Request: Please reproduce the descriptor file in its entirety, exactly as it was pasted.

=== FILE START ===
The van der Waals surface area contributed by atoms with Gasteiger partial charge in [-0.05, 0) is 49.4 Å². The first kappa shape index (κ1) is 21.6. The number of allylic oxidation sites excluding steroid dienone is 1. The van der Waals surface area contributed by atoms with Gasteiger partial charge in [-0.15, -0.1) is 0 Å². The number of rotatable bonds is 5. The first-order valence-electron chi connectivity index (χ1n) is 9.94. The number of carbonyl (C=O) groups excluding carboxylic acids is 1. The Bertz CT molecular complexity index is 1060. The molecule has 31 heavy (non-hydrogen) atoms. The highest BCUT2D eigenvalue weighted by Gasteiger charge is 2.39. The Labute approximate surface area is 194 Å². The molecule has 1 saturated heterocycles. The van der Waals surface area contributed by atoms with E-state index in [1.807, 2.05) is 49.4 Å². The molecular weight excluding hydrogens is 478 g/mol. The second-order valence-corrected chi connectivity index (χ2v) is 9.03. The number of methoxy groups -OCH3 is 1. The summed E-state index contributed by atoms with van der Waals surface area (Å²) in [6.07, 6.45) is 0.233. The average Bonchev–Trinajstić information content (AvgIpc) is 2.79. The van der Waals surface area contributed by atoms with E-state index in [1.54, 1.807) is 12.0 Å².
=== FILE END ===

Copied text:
The van der Waals surface area contributed by atoms with Gasteiger partial charge in [-0.05, 0) is 49.4 Å². The first kappa shape index (κ1) is 21.6. The number of allylic oxidation sites excluding steroid dienone is 1. The van der Waals surface area contributed by atoms with Gasteiger partial charge in [-0.15, -0.1) is 0 Å². The number of rotatable bonds is 5. The first-order valence-electron chi connectivity index (χ1n) is 9.94. The number of carbonyl (C=O) groups excluding carboxylic acids is 1. The Bertz CT molecular complexity index is 1060. The molecule has 31 heavy (non-hydrogen) atoms. The highest BCUT2D eigenvalue weighted by Gasteiger charge is 2.39. The Labute approximate surface area is 194 Å². The molecule has 1 saturated heterocycles. The van der Waals surface area contributed by atoms with E-state index in [1.807, 2.05) is 49.4 Å². The molecular weight excluding hydrogens is 478 g/mol. The second-order valence-corrected chi connectivity index (χ2v) is 9.03. The number of methoxy groups -OCH3 is 1. The summed E-state index contributed by atoms with van der Waals surface area (Å²) in [6.07, 6.45) is 0.233. The average Bonchev–Trinajstić information content (AvgIpc) is 2.79. The van der Waals surface area contributed by atoms with E-state index in [1.54, 1.807) is 12.0 Å².